Challenging Best Practices

Dinesh Tantri is worried about conventional wisdom on discovering that planting trees isn't always a good idea.  He then talks about a new approach to best practices within in his organization.  Organic KM: Best Practices & Conventional Wisdom

... We have started experimenting with a process that prevents a ritualistic adherance to "Best Practices". Any employee can at any point of time challenge a known "Best Practice". This is then validated by the community which either updates the existing Best Practice with the new suggestion or if need be scrap the existing one and replace it. This prevents Best Practices from degenerating into a static repository of "conventional wisdom". Creating Best Practices repositories in vaccum would not lead us to the results we expect. Augmenting such initiatives with a community does the trick of keeping these Best practices fresh. Community members challenge status quo as they build the practice and gain new insight. The community acts as a conduit for changes that need to be incorporated into a known Best Practice.

I could see the best practices enhanced with the history of challenges to the practice and the resolution to that challenge.  In fact, the history of a given practice (or set of practices) might be the history of how the community has evolved its understanding of the practices.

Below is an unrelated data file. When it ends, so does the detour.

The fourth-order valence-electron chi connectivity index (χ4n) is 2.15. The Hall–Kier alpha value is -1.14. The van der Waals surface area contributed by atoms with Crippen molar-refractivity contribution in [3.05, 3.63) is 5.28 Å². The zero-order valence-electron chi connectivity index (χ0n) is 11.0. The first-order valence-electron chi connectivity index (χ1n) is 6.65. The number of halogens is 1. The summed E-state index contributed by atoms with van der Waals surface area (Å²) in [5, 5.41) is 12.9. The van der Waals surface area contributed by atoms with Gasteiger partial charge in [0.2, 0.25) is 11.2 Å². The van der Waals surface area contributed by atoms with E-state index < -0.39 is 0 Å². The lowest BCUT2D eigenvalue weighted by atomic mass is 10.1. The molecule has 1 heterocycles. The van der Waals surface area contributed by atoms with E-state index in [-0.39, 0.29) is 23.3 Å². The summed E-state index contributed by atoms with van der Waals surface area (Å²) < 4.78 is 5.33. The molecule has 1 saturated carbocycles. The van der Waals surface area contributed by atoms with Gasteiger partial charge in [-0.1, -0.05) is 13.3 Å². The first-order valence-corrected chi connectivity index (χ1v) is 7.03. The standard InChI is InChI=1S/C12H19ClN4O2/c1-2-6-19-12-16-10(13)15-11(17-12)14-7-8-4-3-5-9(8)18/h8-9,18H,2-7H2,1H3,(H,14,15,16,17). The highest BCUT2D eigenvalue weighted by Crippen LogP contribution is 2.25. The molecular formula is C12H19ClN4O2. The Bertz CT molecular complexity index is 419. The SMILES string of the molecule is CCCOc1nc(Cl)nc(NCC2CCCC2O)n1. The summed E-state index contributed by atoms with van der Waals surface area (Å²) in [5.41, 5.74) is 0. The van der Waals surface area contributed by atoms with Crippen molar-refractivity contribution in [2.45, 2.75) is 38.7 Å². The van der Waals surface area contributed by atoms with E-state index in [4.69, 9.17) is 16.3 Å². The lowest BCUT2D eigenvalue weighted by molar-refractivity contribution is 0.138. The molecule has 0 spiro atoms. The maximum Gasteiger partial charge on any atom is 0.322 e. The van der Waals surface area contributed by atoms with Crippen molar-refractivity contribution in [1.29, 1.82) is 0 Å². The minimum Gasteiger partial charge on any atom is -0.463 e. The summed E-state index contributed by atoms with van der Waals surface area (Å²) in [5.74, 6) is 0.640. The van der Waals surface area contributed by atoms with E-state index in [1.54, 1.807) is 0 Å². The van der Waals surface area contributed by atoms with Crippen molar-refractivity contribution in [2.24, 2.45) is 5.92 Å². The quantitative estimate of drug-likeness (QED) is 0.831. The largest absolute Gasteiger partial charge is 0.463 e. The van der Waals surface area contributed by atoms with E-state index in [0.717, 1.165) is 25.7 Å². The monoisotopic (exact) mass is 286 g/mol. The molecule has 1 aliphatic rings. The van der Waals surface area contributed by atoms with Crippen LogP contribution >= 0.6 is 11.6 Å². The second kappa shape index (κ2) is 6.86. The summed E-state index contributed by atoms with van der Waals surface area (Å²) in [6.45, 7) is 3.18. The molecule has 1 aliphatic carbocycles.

This is the kind of combination that needs to happen with knowledge management efforts.  Many of the approaches we tout as KM are not terribly interesting by themselves.  But combinations of these ideas, with the right focus on the business drivers, is much more likely to create value out of knowledge management.

1 Comment(s)

Jack said:

I think he would have been wise to have read the report. http://www.frp.uk.com/document_archive/FRP_Annual_Report_2004-2005.pdf

In my opinion the news article which triggered his response was fairly sensational. Reading the report conveys an entirely different lesson.

The report mentions instead that different approaches are appropriate for different situations. The lesson is perhaps that there are NO "best practices". There are only appropriate and inappropriate ones. A practice and the environment must be matched.

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